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This is the weekly Amplify newsletter. If you’re reading this on the web or someone forwarded this e-mail newsletter to you, you can sign up for Amplify and all Globe newsletters here.


It’s a word many of us are now intimately familiar with. I first heard it a few months ago from Canadian journalist and author Karen Ho – who is now known on Twitter as the Doomscrolling Reminder Lady.

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She started posting daily reminders telling people to get off Twitter and suggesting they try doing something else, anything else, during these anxious times.

There is certainly ample evidence that aimlessly scrolling social media and being on screens is mentally and physically draining. My solution (perhaps influenced by my role as books editor at The Globe): Pick up a book. And there is plenty of rich, escapist writing, both new and old, fiction and non-fiction, from women and about women, to choose from.

Books have always been my escape, a way to find another world or people and live with them for a while. When I grew up in the Middle East, a young girl with red hair named Anne told me that it was okay to be a dreamer and to want to be something other than what was expected of me. I still turn to her sometimes or others like Emily Dickinson, Edna St. Vincent Millay or Mary Oliver – poetry is a wonderful break if you only have a few minutes in a busy or anxious day.

If you do have some time to get lost in a can’t-put-it-down book, and you’re a true crime aficionado, Unspeakable Acts, an anthology Ho contributed to and fellow Canadian Sarah Weinman edited, is perfect. “The fascination with murder and illegality is a perennial one, because the shock of the deed creates a schism between order and chaos. We wish for justice but even when we get it, the result rings somewhat hollow,” reads the introduction. There are 13 pieces and Ho’s, which first appeared as a magazine piece in Toronto Life, focuses on Jennifer Pan, who hired killers to murder her parents. This book is engrossing and a highly entertaining (if chilling) way to spend a weekend.

Earlier in March, Hilary Mantel finally published the last book in her Cromwell trilogy, The Mirror and The Light. Even though you know that Cromwell’s fall is coming (it’s not a spoiler, he’s been dead for a few hundred years), the way she builds the suspense and the story is masterful. What Mantel has done with Cromwell, a man often vilified for being greedy and lustful for power, is truly amazing. In her hands, he’s a statesman who is committed to English Reformation but also a charismatic family man who is somehow likeable. After I finished the book in March, I didn’t want to let go of Mantel and her sublime writing and so I turned to A Place of Greater Safety, which focuses on the French Revolution. Reader, April was a much easier month because of it.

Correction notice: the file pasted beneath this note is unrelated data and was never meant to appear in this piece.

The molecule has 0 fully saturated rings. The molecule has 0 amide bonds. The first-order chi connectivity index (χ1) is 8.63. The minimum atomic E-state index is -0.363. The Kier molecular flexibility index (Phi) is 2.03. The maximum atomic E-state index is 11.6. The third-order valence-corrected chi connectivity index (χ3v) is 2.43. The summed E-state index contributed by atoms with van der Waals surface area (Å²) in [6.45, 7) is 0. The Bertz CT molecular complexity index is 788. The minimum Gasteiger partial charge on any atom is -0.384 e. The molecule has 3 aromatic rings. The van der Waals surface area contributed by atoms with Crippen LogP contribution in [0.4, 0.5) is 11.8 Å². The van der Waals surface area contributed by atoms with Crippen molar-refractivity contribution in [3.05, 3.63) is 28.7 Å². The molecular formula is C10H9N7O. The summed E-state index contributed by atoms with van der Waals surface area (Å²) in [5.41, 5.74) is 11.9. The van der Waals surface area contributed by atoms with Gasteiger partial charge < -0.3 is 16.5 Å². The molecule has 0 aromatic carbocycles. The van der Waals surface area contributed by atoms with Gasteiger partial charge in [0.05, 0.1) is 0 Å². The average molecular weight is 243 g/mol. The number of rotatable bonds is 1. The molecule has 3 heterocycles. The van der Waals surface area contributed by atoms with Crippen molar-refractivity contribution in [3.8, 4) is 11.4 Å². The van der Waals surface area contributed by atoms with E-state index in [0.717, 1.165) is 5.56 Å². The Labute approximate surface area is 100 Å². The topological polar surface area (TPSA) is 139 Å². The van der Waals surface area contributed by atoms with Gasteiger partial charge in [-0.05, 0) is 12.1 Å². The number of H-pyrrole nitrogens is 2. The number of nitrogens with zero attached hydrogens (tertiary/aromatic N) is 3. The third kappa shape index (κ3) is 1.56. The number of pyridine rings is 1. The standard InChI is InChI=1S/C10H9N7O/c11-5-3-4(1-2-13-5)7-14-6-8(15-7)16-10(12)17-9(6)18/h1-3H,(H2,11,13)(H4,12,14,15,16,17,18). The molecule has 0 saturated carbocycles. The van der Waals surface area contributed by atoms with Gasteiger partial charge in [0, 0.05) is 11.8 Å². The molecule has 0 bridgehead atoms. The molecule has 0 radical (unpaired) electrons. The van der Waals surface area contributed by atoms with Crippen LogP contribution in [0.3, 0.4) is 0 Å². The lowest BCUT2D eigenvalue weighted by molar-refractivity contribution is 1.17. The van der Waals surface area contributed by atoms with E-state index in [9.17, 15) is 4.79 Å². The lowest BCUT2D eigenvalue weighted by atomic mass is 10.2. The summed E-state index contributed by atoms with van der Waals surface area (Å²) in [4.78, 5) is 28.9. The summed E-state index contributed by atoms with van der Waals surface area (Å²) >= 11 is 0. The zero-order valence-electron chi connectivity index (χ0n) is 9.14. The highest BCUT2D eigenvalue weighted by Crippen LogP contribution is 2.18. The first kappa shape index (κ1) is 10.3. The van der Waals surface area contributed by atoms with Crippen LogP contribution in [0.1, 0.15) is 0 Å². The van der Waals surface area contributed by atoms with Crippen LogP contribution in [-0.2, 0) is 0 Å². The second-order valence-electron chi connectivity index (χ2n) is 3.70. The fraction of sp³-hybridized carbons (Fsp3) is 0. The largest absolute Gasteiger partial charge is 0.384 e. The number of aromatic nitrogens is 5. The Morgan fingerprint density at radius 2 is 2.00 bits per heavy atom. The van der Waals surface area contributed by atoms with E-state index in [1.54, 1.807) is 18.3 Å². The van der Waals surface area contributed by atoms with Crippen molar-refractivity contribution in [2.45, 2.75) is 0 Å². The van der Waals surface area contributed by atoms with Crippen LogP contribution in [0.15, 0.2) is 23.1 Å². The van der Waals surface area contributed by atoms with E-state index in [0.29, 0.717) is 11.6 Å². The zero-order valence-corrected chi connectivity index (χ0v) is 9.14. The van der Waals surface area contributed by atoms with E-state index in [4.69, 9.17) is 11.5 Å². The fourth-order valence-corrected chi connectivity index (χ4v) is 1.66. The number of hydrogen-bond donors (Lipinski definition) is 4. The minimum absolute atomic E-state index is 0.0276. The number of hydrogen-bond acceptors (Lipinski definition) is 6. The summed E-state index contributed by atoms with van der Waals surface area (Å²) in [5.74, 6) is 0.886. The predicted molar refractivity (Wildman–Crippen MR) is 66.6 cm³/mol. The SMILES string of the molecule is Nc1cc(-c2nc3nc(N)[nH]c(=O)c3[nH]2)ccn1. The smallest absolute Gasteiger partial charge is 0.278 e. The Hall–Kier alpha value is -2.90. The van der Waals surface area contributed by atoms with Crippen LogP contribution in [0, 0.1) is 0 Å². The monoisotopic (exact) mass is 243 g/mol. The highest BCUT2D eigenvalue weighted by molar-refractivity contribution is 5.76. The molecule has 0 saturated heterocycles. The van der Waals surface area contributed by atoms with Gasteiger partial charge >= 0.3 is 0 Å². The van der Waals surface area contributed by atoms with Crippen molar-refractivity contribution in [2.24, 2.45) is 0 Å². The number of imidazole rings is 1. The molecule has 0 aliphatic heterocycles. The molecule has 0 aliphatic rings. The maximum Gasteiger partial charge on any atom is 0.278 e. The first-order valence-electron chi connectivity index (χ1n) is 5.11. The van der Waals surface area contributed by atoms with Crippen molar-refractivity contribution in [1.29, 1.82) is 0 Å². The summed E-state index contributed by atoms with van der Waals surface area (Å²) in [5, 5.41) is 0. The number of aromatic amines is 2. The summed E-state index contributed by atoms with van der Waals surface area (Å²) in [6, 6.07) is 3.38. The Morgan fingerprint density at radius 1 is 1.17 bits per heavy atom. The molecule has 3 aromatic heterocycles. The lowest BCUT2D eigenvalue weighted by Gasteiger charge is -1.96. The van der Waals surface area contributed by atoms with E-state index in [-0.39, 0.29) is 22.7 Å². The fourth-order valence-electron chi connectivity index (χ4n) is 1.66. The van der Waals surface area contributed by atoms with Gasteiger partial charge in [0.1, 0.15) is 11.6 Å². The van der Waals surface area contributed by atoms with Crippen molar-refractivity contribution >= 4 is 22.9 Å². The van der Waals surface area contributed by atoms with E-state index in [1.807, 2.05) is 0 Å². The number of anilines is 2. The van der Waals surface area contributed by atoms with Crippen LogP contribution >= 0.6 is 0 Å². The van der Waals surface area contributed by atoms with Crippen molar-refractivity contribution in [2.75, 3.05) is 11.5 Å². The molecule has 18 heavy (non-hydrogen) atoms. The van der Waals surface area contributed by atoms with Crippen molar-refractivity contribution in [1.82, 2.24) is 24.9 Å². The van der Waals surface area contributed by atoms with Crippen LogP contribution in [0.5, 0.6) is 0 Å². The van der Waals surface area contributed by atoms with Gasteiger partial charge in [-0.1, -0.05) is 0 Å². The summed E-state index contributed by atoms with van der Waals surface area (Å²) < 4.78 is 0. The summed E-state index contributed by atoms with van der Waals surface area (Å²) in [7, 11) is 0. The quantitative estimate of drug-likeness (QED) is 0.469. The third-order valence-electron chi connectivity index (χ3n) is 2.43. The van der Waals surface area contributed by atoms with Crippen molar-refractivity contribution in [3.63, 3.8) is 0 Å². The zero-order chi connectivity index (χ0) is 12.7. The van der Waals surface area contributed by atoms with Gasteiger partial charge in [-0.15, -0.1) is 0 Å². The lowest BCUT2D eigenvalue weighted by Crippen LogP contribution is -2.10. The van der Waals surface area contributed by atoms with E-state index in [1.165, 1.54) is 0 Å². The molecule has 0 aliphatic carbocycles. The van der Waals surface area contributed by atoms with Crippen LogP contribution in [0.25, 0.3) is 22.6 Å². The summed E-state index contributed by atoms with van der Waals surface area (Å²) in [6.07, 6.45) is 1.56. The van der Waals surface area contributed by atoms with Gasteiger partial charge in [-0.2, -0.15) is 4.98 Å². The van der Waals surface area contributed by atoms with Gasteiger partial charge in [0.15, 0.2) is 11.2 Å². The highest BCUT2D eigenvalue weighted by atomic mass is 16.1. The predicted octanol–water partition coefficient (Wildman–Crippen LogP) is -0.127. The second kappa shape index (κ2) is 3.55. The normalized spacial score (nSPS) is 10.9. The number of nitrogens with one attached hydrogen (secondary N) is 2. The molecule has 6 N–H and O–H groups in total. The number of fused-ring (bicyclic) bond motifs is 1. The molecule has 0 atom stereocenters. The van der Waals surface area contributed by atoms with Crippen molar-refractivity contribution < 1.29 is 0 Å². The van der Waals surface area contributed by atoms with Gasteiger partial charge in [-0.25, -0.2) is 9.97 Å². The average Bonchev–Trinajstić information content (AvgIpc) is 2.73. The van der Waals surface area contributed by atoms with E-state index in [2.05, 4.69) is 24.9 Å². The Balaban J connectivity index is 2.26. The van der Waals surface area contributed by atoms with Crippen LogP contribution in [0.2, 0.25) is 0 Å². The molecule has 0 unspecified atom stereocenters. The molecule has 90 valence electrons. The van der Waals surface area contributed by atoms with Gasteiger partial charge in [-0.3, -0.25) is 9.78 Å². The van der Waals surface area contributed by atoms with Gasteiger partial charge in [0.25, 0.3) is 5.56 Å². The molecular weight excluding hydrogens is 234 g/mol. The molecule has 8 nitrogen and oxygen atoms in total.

One book that I’ve returned to a couple of times during this pandemic is Jo Baker’s Longbourn, a fictional take on Jane Austen’s Pride and Prejudice from the viewpoint of the servants at the Bennet household. It’s the details behind familiar characters that make this book so captivating: Elizabeth Bennet’s love of long walks in the rain, which result in mud-splattered clothes, takes on a whole new meaning when you realize that a servant has to scrub those stains out. Baker’s mastery of 19th century housekeeping details makes this book a delight for fans of historical fiction (with five girls in the house, the amount of rags needed to deal with periods is truly astounding) and her obvious love for the Bennet family is just another glorious way to enjoy Austen.

And speaking of great historical fiction, HarperCollins rushed the publishing of Emma Donoghue’s new book, The Pull of The Stars, which takes place in a Dublin hospital in 1918 during the Great Flu and reads like a thriller. It features Dr. Kathleen Lynn, a real historical figure, and looks at the women – nurses and volunteers – who dealt with crisis after crisis in the maternity ward. Donoghue excels when she’s going into the excruciating details of the labour process. During an interview last week at the Toronto International Festival of Authors, she told Globe arts reporter Marsha Lederman that she hoped every man could read her book to get a sense of what women go through.

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And that’s exactly what a good book does. It’s an inside look at what someone else is going through. Here’s a map of independent bookstores to lead you to that escape in the coming weeks and months. Or perhaps you’d prefer listening to your book?

And I’ll leave you with this list of 46 books our critics compiled to help you survive the first wave of the pandemic, which, unfortunately, remains handy. COVID-19 really sucks, in the words of our Prime Minister, but finding time to read, if you ask this books editor, is always something to cherish.

What else we’re thinking about:

I’ve been listening to a lot of podcasts and one that I’m a fan of is Hidden Brain by NPR social science correspondent Shankar Vedantam. The podcast – which is great to listen to with nine-year-olds who have many questions about the world, like my nephew – uses science and story telling to help explain human behaviour. Another good one, if you’re interested in crime and investigative journalism, is APM Reports' In the Dark, which won a Polk award (the first time one was given to a podcast) for work looking into the case of Curtis Flowers, a Black man from Winona, Miss., who was tried six times for the same crime. Two journalists working on In the Dark were awarded Peabody awards.

Inspired by something in this newsletter? If so, we hope you’ll amplify it by passing it on. And if there’s something we should know, or feedback you’d like to share, send us an e-mail at

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